Objective: One potential benefit of greater electronic health information exchange is a reduction in the effort required for patients to switch between providers. We therefore assessed whether hospital participation in health information organizations (HIOs) led to increased patient sharing.
Data sources: Secondary data from 2010 to 2016.
Study design: Using hospital-pair and year fixed effects regression models, we assessed change in patient sharing volume following HIO participation by hospitals and compared the effect by the level of market competition and by hospital size.
Data extraction methods: We used national data on hospital participation in HIOs from the American Hospital Association Information Technology Supplement and data on the volume of Medicare patients shared between pairs of hospitals from 2010 to 2016.
Principal findings: The volume of patients shared between hospitals increased by 2.6 percent when both hospitals participated in a health information organization (P = .008, 95% CI: 0.7%-4.5%). This increase was greater in competitive markets (3.1 percent increase, P = .03 95% CI: 0.3%-5.9%) and between large hospitals (4.3 percent increase, P = .007 95% CI: 1.2%-7.3%). Participation by only one hospital in a pair had no effect on patient sharing.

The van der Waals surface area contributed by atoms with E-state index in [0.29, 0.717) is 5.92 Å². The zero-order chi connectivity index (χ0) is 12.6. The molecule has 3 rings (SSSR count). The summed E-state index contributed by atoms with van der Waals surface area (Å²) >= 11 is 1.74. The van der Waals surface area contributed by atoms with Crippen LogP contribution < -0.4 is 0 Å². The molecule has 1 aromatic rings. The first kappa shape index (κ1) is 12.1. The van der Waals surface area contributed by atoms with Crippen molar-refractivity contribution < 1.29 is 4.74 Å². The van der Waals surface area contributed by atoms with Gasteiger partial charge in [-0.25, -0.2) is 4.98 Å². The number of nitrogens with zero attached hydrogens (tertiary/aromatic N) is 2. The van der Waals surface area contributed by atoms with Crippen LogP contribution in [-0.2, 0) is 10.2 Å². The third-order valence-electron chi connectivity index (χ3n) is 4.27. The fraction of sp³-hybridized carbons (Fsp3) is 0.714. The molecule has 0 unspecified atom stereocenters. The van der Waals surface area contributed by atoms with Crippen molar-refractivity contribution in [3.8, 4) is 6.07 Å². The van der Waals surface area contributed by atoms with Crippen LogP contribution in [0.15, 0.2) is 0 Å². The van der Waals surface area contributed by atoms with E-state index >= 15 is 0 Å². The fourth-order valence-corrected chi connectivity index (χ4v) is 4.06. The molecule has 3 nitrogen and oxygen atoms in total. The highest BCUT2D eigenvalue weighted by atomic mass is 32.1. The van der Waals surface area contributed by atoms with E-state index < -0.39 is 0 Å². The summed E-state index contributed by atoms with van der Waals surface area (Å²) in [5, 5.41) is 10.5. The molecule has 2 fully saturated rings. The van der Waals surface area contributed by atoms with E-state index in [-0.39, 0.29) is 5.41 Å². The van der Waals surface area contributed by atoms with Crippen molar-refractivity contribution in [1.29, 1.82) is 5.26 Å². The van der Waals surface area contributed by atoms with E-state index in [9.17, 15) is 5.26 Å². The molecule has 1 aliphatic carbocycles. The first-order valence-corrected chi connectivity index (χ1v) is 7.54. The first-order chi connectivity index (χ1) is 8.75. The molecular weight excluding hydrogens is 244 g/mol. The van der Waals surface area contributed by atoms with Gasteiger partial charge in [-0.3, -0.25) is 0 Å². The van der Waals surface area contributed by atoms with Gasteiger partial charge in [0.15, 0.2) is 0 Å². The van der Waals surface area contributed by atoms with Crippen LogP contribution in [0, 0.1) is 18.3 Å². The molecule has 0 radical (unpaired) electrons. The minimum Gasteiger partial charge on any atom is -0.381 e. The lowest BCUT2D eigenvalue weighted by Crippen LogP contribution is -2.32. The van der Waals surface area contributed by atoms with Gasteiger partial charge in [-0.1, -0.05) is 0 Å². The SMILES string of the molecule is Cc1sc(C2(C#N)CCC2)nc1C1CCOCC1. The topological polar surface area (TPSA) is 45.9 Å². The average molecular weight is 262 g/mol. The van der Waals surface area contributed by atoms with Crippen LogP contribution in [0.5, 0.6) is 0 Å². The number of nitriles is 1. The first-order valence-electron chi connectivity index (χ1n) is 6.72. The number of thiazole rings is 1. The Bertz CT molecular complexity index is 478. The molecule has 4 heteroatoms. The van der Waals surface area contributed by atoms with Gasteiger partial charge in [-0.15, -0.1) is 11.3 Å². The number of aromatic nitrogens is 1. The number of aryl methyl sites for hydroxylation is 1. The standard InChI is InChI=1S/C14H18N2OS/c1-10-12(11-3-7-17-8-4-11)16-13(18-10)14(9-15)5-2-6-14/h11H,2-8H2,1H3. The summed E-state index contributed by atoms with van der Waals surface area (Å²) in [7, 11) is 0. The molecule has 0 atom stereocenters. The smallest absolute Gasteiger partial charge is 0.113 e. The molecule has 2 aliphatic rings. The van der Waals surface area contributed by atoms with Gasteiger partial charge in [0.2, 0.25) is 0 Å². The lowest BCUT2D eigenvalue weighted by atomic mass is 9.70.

Conclusions: Our results suggest that an important policy goal motivating the investment in health information exchange has been at least partially achieved. However, our results also support hospital concerns about the competitive implications of engaging in health information exchange. HIO participation appears to facilitate patient movement between hospitals, likely by lowering switching costs and resulting in greater competition.
Keywords: competition; health information exchange; health information technology; hospitals; interoperability.
© Health Research and Educational Trust.